Posted by on July 09, 2012 in Blog
By Johara Hall
2012 Summer Intern
Sherine El-Abd, an Egyptian born American citizen who immigrated to the United States in 1965, has become an influential Arab American in her community. After leaving a country in which civil society was constrained and political involvement was limited, El-Abd was eager to delve into America’s political sphere. Upon graduating from Texas A&M University, she moved to New York and then New Jersey, where she has become known for her deep political and community activism.
As President of the New Jersey Federation of Republican Women, El-Abd has been working with Republican women, bringing them under the umbrella of the Republican Party, while also exposing them to Arab culture. The experience has been “very refreshing because a lot of people don’t have the opportunity to meet and interact with people of Arab origin. To get to know an Arab American firsthand and to be able to see us in a different light allows the greater community to discover that we are indeed normal!” El-Abd continued, “Attempting to change the perception of us as Arab Americans in the US by becoming a key player in an organization such as the New Jersey Federation of Republican Women is the most effective way to eradicate the misperceptions about our community. Once you become a valuable member of the team, it is much easier to bring the issue of your ethnicity into the field.”
El-Abd’s political activism does not end there. She was asked by Governor Christie to run for Statewide Republican delegate of New Jersey. Taking this opportunity, El Abd said, “I was very proud to run for delegate. Before that I was an honorary delegate during the 2000 Republican National Convention which was a tremendous experience.” As a Republican delegate, El-Abd has also been active fundraising and campaigning for fellow Arab American Republican Joe Kyrillos, who is running for Senate while also being an active Romney campaigner.
In addition, El-Abd was selected by Governor Christie to be part of the state’s redistricting commission. One of the main criteria in redistricting was to ensure that minority communities were not to be split and weakened. She said, “one of the reasons I was selected was because I am Arab American. By having a diverse redistricting commission, the voices of minorities could be heard. And now, rewards are being seen because the people of our community are noticing Arab Americans in a positive way.”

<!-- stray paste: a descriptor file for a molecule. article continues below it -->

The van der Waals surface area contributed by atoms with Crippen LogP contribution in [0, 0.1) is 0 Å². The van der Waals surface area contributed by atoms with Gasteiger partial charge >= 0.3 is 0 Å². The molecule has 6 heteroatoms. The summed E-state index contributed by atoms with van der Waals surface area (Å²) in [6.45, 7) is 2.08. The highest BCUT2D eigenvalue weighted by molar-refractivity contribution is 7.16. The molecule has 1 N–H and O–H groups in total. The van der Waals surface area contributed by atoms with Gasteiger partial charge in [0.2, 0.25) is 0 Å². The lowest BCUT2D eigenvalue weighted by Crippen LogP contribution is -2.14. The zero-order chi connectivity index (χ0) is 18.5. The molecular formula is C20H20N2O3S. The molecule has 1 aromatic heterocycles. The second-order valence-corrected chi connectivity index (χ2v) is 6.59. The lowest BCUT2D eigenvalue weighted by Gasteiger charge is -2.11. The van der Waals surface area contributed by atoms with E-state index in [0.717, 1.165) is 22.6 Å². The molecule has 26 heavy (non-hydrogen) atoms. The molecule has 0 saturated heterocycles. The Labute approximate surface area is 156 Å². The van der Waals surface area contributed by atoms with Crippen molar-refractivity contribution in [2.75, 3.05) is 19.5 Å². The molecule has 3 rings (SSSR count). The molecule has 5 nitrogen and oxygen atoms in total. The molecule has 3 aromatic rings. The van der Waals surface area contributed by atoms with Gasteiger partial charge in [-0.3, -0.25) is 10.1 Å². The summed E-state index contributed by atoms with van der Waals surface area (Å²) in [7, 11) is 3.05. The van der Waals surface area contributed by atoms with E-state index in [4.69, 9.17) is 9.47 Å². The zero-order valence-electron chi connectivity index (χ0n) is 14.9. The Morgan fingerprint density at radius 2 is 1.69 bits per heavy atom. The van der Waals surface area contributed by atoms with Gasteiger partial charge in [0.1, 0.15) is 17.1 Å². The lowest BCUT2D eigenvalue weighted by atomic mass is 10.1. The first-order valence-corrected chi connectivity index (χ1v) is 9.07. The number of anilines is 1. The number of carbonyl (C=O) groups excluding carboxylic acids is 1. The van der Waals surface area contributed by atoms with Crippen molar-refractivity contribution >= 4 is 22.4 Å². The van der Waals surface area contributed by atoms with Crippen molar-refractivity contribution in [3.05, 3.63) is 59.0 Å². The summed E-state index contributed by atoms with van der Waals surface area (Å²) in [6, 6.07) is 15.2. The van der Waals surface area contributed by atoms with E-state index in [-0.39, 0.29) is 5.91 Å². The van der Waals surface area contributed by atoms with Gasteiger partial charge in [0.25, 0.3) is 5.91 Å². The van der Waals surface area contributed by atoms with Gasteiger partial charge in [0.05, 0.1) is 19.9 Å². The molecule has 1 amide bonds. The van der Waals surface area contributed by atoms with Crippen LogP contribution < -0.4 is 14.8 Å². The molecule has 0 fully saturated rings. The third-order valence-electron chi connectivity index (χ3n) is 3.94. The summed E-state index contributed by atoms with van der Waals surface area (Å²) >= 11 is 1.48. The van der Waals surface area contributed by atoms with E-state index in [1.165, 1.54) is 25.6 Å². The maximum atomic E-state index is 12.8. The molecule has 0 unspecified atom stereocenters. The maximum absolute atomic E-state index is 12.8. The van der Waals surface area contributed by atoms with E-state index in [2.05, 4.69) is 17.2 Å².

El-Abd does not only represent the Arab American community in New Jersey, but also supports it through her outreach work by attending various Arab American events and gatherings. Most recently, she attended a United Arab Coalition meeting, a newly-founded organization based in New Jersey that aims to educate the community about what it means to be an Arab American.
Given Sherine’s passion for public service and ethnic outreach, she has been longtime member of the Arab American Institute and serves on its board. El-Abd said, “I am very proud to be part of AAI. I think the work that Jim has done with the staff has been phenomenal and gives us [Arab Americans] hope that our community can overcome the discrimination we face. When I first came to this country, it wasn’t a bad thing to be an Arab American. Today, it is a bad thing…AAI has provided us with excellent groundwork to work against the stigma Arab Americans have in our country”--a stigma that El-Abd has long been working against. El-Abd is also President of the Egyptian-American Professional Society and serves as a point of contact for the Egyptian-American Business Association.
For this reason, El-Abd urges the Arab American community to get involved in politics, stating, “we are not here just to make a living, we are here to live a dream and make our voice heard. We have a very rich heritage that we can actually give as a gift to America because we owe a lot to this country.”comments powered by Disqus